for more information: r [at] artistascitizen [dot] org or ian [at] artistascitizen [dot] org ::: 212.674.5423




The mission of "The Artist as Citizen" program is to encourage art students towards pragmatic social engagement; asking them to confront issues that will directly impact American society and their own lives. The ultimate goal is to develop a grassroots network of students who think for themselves, use what they learn directly in their own work, and include it in discussion with friends and family.



The AAC process brings together three individuals in the development of each essay: a student (who creates the piece), a guest editor (who frames the question), and a donor.

artistascitizen.org will then present finished pieces in the format of an online magazine/gallery and forum, and have the ability to collect essays into book form for future publication.

Individual interests of participants will be met as follows:

The student will have commissioned pieces for their portfolio.

The guest editors will have an easy way to participate in our national dialogue by posing questions from among the themes of each AAC issue, and lending advice and feedback as the student creates the work. We intend to offer guest editorships to people with accomplishments in the arts, academia, business and religion; from the coasts and from the heartland.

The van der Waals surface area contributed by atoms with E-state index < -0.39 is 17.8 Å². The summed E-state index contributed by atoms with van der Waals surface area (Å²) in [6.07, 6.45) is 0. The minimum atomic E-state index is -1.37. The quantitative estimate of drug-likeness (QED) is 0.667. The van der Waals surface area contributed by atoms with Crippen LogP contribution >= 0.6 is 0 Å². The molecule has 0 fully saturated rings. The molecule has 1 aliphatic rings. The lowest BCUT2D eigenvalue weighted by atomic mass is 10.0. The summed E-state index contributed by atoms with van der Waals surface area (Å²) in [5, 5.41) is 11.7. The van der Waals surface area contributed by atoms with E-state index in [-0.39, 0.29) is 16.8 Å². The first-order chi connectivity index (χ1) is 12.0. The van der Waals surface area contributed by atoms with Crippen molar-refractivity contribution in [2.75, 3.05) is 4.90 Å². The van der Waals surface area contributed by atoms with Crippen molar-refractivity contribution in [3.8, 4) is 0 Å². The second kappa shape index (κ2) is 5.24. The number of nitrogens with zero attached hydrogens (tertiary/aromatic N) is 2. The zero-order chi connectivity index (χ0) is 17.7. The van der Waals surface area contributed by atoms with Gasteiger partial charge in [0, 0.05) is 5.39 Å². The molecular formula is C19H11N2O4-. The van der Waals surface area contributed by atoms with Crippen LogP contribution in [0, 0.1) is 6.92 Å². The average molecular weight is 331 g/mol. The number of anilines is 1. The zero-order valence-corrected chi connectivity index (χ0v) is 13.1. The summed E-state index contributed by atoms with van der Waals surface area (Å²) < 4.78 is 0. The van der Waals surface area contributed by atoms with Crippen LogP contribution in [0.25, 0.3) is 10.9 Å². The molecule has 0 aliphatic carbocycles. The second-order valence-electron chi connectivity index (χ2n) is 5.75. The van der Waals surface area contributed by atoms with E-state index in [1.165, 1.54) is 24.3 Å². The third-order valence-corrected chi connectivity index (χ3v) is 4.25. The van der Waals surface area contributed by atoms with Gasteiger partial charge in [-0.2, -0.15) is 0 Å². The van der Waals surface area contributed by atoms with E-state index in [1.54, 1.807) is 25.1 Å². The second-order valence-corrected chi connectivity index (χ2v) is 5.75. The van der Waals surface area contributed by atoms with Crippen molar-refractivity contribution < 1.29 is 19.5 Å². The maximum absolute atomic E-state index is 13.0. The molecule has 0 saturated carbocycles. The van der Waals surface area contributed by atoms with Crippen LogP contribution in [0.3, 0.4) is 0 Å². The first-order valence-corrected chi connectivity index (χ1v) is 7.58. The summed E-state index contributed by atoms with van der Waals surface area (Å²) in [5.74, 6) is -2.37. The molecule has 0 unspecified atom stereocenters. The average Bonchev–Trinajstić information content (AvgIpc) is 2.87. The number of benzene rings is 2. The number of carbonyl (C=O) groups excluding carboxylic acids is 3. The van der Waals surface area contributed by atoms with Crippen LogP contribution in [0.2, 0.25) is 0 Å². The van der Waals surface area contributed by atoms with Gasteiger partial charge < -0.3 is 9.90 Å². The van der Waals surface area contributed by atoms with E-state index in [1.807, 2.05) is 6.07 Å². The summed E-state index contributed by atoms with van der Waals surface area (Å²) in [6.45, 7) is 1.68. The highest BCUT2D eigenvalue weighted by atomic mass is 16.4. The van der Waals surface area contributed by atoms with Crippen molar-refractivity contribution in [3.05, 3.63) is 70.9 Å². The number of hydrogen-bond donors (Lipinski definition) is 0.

The donor has the satisfaction of underwriting a specific, tangible piece of work, both supporting the arts and supporting the public dialogue that is key to democracy. In some cases, editions of the art work itself may be included as a benefit of support.

(See diagram.)

The design and technical framework of the project will be maintained by a small staff (currently, volunteer). The choice of topics of investigation will be developed by the staff and a board, and drawn from current issues facing the public as well as deeper questions about life in a democracy.

The ethos of AAC is not to present opinion, but to portray ideas, and then let the viewer decide. Our goal is to build social capital between the participants, their subjects, and the visiting public, and provide an opening for people with different points of view on an issue to see the other side. And in a more immediate way, to allow gifted students of media a front row seat in public dialogue on real subjects.

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